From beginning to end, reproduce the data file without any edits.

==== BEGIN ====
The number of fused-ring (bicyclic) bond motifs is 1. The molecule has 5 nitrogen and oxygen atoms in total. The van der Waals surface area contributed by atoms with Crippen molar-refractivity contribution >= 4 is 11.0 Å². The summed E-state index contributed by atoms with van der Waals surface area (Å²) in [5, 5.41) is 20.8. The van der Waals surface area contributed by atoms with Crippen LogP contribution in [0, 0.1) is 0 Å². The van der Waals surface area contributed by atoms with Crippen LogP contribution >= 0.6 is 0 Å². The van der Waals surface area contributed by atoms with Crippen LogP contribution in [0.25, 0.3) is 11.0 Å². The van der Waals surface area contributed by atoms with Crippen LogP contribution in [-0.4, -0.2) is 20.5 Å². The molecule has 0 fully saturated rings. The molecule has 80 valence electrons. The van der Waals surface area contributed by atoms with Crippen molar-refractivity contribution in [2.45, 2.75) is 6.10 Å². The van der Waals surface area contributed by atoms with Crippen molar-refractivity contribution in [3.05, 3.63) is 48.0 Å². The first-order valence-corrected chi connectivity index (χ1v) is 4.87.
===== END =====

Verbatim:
The number of fused-ring (bicyclic) bond motifs is 1. The molecule has 5 nitrogen and oxygen atoms in total. The van der Waals surface area contributed by atoms with Crippen molar-refractivity contribution >= 4 is 11.0 Å². The summed E-state index contributed by atoms with van der Waals surface area (Å²) in [5, 5.41) is 20.8. The van der Waals surface area contributed by atoms with Crippen LogP contribution in [0, 0.1) is 0 Å². The van der Waals surface area contributed by atoms with Crippen LogP contribution >= 0.6 is 0 Å². The van der Waals surface area contributed by atoms with Crippen LogP contribution in [0.25, 0.3) is 11.0 Å². The van der Waals surface area contributed by atoms with Crippen LogP contribution in [-0.4, -0.2) is 20.5 Å². The molecule has 0 fully saturated rings. The molecule has 80 valence electrons. The van der Waals surface area contributed by atoms with Crippen molar-refractivity contribution in [2.45, 2.75) is 6.10 Å². The van der Waals surface area contributed by atoms with Crippen molar-refractivity contribution in [3.05, 3.63) is 48.0 Å². The first-order valence-corrected chi connectivity index (χ1v) is 4.87.